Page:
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From Ted Dunning <ted.dunn...@gmail.com>
Subject Re: Using SVD-conditioned matrix
Date Sun, 16 Sep 2012 20:00:24 GMT
```I should point out that for vectors in the space spanned by columns of A,
U_k U_k' is an identity mapping. For any vector x in the null space of
columns of A, U_k U_k x = 0.

You can view every vector u as the sum of a component in span A and an
orthogonal component in null A

u = u_A + u_/A

If you shove u through U_k U_k' you get this:

U_k U_k' u = U_k U_k' (u_A + u_/A) = U_k U_k' (u_A) + 0 = u_A

This is another way of showing that U_k U_k' projects a vector into span A.

On Sun, Sep 16, 2012 at 12:55 PM, Ted Dunning <ted.dunning@gmail.com> wrote:

> U_k ' U_k = I
>
> U_k U_k ' != I
>
>
> On Sun, Sep 16, 2012 at 12:54 PM, Sean Owen <srowen@gmail.com> wrote:
>
>> I have a feeling this is a dumb question. But in...
>>
>>  u_k = U_k U_k' u
>>
>> U is orthonormal, so Uk is orthonormal. So U_k U_k' is the identity.
>> So what does this actually say?
>>
>> It's surely on the right track of somehthing, since I find the same
>> expression in that original SVD paper, "Incremental Singular Value
>> Decomposition Algorithms for Highly Scalable Recommender Systems". But
>> it has some serious typos in its notation. (Try to figure out Figure
>> 1.) And it proceeds in its analysis by basically saying that the
>> projection is Uk' times the new vector, so, I never understood this
>> expression.
>>
>> On Sun, Sep 16, 2012 at 7:13 PM, Ted Dunning <ted.dunning@gmail.com>
>> wrote:
>> > A is in there implicitly.
>> >
>> > U_k provides a basis of the row space and V_k provides a basis of the
>> > column space of A.  A itself has a representation in either of these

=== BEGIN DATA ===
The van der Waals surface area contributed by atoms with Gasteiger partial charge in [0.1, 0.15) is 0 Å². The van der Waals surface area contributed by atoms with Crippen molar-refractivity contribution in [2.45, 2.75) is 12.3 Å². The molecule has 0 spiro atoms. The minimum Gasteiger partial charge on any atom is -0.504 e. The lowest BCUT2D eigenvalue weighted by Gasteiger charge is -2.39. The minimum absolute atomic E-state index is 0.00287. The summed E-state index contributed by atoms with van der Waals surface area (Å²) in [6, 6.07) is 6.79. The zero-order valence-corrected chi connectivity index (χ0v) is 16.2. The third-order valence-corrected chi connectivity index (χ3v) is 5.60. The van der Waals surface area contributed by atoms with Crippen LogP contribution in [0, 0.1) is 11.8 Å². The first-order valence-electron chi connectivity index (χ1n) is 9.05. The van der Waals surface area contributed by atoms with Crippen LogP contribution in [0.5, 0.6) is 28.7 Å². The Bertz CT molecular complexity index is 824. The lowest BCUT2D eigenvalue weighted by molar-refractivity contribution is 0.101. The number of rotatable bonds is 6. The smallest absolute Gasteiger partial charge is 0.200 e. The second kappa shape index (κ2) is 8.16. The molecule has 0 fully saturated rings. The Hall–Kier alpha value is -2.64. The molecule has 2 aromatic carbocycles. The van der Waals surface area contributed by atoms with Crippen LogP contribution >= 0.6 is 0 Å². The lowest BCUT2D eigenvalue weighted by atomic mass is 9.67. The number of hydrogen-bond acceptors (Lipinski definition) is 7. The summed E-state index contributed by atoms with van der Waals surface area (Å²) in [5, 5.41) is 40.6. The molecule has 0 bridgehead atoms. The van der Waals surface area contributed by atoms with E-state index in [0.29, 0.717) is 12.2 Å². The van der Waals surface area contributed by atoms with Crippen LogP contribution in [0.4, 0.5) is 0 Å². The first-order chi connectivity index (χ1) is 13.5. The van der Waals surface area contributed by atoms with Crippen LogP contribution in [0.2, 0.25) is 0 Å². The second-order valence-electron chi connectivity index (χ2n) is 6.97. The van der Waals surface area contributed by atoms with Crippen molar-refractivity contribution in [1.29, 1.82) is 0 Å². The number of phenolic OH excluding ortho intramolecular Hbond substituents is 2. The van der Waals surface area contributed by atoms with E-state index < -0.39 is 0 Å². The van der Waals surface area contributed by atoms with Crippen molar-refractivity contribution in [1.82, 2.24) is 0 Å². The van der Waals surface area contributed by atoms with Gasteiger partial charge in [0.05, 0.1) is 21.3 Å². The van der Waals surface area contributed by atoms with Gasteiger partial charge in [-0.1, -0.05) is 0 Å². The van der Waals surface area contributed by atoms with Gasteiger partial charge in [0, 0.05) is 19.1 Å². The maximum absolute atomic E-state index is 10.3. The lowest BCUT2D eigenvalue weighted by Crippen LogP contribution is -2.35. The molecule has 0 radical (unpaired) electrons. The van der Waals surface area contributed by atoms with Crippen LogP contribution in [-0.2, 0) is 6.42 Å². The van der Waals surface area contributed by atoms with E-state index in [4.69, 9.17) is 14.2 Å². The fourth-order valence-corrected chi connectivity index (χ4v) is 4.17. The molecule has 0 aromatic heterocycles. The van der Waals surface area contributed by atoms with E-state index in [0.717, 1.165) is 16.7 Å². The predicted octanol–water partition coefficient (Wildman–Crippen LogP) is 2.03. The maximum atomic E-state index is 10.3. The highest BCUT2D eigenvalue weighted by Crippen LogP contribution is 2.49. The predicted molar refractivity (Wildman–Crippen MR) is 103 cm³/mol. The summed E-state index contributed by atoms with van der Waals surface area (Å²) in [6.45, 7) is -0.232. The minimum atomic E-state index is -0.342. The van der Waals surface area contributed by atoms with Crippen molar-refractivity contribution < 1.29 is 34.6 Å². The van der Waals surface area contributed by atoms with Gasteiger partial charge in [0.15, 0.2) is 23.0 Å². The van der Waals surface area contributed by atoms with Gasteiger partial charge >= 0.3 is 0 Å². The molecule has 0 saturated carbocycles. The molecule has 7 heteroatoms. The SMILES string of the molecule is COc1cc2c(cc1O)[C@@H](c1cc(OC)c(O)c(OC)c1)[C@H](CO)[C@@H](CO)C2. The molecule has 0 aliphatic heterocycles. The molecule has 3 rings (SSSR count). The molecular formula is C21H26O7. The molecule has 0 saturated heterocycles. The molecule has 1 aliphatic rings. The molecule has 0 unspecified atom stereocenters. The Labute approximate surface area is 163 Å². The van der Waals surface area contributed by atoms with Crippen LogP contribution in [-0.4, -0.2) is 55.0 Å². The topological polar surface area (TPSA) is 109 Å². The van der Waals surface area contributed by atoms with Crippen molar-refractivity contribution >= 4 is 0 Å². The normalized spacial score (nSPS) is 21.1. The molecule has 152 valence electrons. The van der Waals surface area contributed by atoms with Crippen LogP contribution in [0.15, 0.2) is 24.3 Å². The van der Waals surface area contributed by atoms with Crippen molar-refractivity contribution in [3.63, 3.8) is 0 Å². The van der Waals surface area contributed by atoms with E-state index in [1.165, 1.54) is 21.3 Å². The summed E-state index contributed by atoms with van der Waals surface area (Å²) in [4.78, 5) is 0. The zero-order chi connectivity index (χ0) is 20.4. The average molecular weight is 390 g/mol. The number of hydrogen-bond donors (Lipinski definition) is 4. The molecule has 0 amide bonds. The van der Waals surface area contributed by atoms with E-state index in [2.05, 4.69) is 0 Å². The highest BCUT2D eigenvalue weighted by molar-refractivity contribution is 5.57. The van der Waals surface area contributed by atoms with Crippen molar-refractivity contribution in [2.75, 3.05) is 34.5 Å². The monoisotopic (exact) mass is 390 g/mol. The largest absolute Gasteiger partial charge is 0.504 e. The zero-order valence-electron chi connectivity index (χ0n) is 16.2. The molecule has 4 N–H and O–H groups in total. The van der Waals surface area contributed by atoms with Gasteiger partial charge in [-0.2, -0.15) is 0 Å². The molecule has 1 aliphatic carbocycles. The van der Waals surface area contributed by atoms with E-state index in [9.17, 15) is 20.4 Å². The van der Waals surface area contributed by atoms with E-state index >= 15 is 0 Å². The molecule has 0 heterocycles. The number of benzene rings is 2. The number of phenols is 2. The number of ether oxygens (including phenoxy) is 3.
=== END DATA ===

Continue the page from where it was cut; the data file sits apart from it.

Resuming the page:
>> > depending on whether you think of it as rows or columns.
>> >
>> > The original question (possibly misphrased and not in so many words)
>> > for a way to project any vector into the space spanned by A.  What space
>> > this is depends on whether we have a new column vector (with n rows x 1
>> > column) or a new row vector (with 1 row x m columns).  In either case,
>> the
>> > way to compute this is to project the vector onto the basis of interest
>> > (U_k for column vectors, V_k for row vectors) and then reconstruct that
>> > projection in the original space.
>> >
>> > This is not usually a practical operation when we are working with
>> sparse
>> > vectors because the projected vector is not usually sparse.  Thus it is
>> > usually better to stop before projecting back into the original space.
>> >
>> > On Sun, Sep 16, 2012 at 10:26 AM, Sean Owen <srowen@gmail.com> wrote:
>> >
>> >> I don't quite get these formulations -- shouldn't Ak be in there
>> >> somewhere? you have a new row of that (well, some piece of some new
>> >> row of Ak), and need a new row of Uk. Or: surely the expression
>> >> depends on V?
>> >>
>> >> On Sun, Sep 16, 2012 at 5:33 PM, Ted Dunning <ted.dunning@gmail.com>
>> >> wrote:
>> >> > And if you want the reduced rank representation of A, you have it
>> >> > with
>> >> >
>> >> >     A_k = U_k S_k V_k'
>> >> >
>> >> > Assume that A is n x m in size.  This means that U_k is n x k and
>> V_k is
>> >> m
>> >> > x k
>> >> >
>> >> > The rank reduced projection of an n x 1 column vector is
>> >> >
>> >> >     u_k = U_k U_k' u
>> >> >
>> >> > Beware that v_k is probably not sparse even if v is sparse.
>> >> >
>> >> > Similarly, the rank reduced projection of a 1 x m row vector is
>> >> >
>> >> >     v_k = v V_k V_k'
>> >> >
>> >> > A similar sparsity warning applies to v_k.  This is why it is usually
>> >> > preferable to just work in the reduced space directly.
>> >>
>>
>
>

```
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